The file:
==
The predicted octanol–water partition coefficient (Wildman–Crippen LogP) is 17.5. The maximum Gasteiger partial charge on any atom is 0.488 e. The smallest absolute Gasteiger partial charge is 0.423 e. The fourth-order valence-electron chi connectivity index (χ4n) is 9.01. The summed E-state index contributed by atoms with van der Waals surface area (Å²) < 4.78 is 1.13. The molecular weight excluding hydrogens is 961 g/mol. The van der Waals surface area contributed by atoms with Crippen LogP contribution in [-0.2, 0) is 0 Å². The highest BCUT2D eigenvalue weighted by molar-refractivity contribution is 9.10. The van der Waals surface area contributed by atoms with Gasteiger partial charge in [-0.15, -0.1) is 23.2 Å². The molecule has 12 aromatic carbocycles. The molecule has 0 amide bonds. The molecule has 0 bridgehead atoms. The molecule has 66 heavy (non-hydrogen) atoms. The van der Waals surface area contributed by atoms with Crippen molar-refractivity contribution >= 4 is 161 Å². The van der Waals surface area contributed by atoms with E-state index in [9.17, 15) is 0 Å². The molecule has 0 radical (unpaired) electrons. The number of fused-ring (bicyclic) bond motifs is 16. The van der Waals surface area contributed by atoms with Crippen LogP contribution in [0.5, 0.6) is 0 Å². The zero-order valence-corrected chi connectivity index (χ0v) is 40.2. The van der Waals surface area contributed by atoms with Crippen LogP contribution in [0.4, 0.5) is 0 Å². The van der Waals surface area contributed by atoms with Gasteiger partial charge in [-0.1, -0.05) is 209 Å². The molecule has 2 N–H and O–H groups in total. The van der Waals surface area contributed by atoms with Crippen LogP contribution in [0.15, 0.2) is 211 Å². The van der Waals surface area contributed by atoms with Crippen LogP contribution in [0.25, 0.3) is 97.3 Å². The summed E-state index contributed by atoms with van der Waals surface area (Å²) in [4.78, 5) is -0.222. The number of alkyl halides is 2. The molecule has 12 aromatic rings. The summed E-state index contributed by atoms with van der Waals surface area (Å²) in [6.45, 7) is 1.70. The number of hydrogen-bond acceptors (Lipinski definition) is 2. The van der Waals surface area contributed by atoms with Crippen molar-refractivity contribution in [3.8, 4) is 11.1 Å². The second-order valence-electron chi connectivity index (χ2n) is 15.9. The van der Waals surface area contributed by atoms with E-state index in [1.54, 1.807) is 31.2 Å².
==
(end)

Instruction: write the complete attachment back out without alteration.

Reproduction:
The predicted octanol–water partition coefficient (Wildman–Crippen LogP) is 17.5. The maximum Gasteiger partial charge on any atom is 0.488 e. The smallest absolute Gasteiger partial charge is 0.423 e. The fourth-order valence-electron chi connectivity index (χ4n) is 9.01. The summed E-state index contributed by atoms with van der Waals surface area (Å²) < 4.78 is 1.13. The molecular weight excluding hydrogens is 961 g/mol. The van der Waals surface area contributed by atoms with Crippen LogP contribution in [-0.2, 0) is 0 Å². The highest BCUT2D eigenvalue weighted by molar-refractivity contribution is 9.10. The van der Waals surface area contributed by atoms with Gasteiger partial charge in [-0.15, -0.1) is 23.2 Å². The molecule has 12 aromatic carbocycles. The molecule has 0 amide bonds. The molecule has 0 bridgehead atoms. The molecule has 66 heavy (non-hydrogen) atoms. The van der Waals surface area contributed by atoms with Crippen molar-refractivity contribution >= 4 is 161 Å². The van der Waals surface area contributed by atoms with E-state index in [9.17, 15) is 0 Å². The molecule has 0 radical (unpaired) electrons. The number of fused-ring (bicyclic) bond motifs is 16. The van der Waals surface area contributed by atoms with Crippen LogP contribution in [0.5, 0.6) is 0 Å². The zero-order valence-corrected chi connectivity index (χ0v) is 40.2. The van der Waals surface area contributed by atoms with Crippen LogP contribution in [0.4, 0.5) is 0 Å². The van der Waals surface area contributed by atoms with Gasteiger partial charge in [-0.1, -0.05) is 209 Å². The molecule has 2 N–H and O–H groups in total. The van der Waals surface area contributed by atoms with Crippen LogP contribution in [0.15, 0.2) is 211 Å². The van der Waals surface area contributed by atoms with Crippen LogP contribution in [0.25, 0.3) is 97.3 Å². The summed E-state index contributed by atoms with van der Waals surface area (Å²) in [4.78, 5) is -0.222. The number of alkyl halides is 2. The molecule has 12 aromatic rings. The summed E-state index contributed by atoms with van der Waals surface area (Å²) in [6.45, 7) is 1.70. The number of hydrogen-bond acceptors (Lipinski definition) is 2. The van der Waals surface area contributed by atoms with Crippen molar-refractivity contribution in [3.8, 4) is 11.1 Å². The second-order valence-electron chi connectivity index (χ2n) is 15.9. The van der Waals surface area contributed by atoms with E-state index in [1.54, 1.807) is 31.2 Å².